London, Sept. 15, 2010: By the year 2040, India “will have an economy the size of Germany, Britain and France combined”, Vince Cable, the UK’s highly regarded secretary of state for business, innovation and skills forecast in a speech in London today.
Speaking to The Economist Emerging Markets summit, Cable, who once worked an India correspondent for The Economist, explained that China and India were merely reoccupying the dominant position they once occupied.
“In many ways, the title of this talk, The New World Turned Upside Down, is a strange one,” commented Cable.
This is because “for most of human history the centre of gravity of the world economy was in areas we now call, in rather patronising terms, “emerging”. European ships went East because that was where the wealth was — be it in spices, cotton, porcelain or silk and the rest of it. Nevertheless, the rapid development of China and India is a remarkable phenomenon. It is clear that major so-called emerging markets have already emerged.”
What he now wanted to do was to examine “the consequences of re-emerging economies on the world economy”, said Cable, now an increasingly familiar figure to Indians in the UK — for example, he was the main speaker last week at the annual dinner of the Indian Journalists’ Association where he threw away his prepared speech “full of facts and figures” and instead spoke informally.
“The bigger emerging countries — China, India and probably Brazil — have achieved very substantial growth and reductions in poverty levels based largely on an expansion of their domestic market and domestic savings,” he pointed out today.
In his opinion, “it should not come as a surprise that China and India, two countries which each account for 20 per cent of the world’s population, will increasingly dominate the global economy”.
Referring to the late British economist, he said that “two hundred years ago, according to Angus Maddison, who did brilliant work on old economic statistics, China accounted for around 35 per cent of the world’s population and almost 30 per cent of world GDP, while India accounted for 20 per cent of the world’s population and 16 per cent of GDP. Back then, incidentally, the US represented 1 per cent of the population and 2 per cent of GDP.”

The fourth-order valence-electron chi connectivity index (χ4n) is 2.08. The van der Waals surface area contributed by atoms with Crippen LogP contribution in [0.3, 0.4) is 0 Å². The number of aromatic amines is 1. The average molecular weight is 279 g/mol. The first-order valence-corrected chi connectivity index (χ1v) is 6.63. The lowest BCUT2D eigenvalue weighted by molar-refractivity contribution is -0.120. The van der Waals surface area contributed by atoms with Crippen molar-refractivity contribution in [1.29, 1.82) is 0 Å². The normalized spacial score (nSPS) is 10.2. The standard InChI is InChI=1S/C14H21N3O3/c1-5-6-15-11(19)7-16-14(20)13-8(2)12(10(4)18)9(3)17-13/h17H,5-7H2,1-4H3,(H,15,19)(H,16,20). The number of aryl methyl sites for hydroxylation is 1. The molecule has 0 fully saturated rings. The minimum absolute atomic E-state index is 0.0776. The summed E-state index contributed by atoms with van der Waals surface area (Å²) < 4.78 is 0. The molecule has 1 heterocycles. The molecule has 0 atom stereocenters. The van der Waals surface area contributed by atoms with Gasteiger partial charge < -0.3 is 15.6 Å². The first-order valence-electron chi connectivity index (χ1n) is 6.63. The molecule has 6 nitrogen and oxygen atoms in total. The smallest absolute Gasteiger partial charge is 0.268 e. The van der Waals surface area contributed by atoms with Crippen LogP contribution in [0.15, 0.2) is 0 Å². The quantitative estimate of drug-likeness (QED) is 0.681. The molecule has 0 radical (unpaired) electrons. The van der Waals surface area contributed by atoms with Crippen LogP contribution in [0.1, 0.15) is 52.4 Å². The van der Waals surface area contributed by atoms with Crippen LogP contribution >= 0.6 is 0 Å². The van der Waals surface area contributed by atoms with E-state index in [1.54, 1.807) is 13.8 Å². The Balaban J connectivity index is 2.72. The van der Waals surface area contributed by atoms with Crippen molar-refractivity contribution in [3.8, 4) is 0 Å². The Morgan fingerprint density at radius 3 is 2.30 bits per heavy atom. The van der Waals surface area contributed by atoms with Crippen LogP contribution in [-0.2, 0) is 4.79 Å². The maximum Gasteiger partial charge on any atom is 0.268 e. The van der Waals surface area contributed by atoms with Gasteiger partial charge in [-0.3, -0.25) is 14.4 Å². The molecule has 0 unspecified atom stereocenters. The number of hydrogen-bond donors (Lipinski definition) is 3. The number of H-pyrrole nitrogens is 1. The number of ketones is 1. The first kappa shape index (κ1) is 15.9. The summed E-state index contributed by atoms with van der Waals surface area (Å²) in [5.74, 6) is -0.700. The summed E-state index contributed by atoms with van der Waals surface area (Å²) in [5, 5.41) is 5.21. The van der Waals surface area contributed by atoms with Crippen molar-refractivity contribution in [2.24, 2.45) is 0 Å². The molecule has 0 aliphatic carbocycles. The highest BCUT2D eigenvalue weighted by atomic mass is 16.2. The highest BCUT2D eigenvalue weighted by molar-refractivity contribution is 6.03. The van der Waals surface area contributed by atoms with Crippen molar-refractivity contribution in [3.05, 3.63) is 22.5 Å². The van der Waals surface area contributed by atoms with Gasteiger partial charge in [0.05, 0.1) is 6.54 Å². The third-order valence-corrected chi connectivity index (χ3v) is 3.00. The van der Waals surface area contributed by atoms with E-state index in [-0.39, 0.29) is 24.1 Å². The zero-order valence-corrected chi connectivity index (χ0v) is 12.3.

“With India growing in recent years at around 7 per cent a year, China at 9 cent and the western world at 2-3 per cent before the recession, it seems likely that, barring disaster, China will have a bigger economy than the USA well before 2040. By then, India will have an economy the size of Germany, Britain and France combined — with Brazil, Mexico and Russia also having an economy bigger than any European country.”
The British government’s commitment to improving relations with emerging markets “has been backed by actions — the Prime Minister led the biggest British trade mission to India… and I was also recently in Brazil, as well as India. We also warmly welcome the glut of inward investment from emerging economies by companies — and institutional investors including sovereign wealth funds. Companies from emerging markets like Tata … are investing substantial amounts in the UK economy.”
He told his audience “The UK government is clear that a return to protectionism is not the way forward. In particular, concluding Doha would safeguard against potential protectionism.”
But he also acknowledged that “there are many competing pressures and negotiating a worthwhile global trade deal will be difficult. We know that there is resistance in the US Congress and parts of the EU and indeed there are sectoral interests in India and China too.”
He summarised his main message: “A lot is at stake… we cannot just assume globalisation will continue. Without serious political commitment it will fall apart.”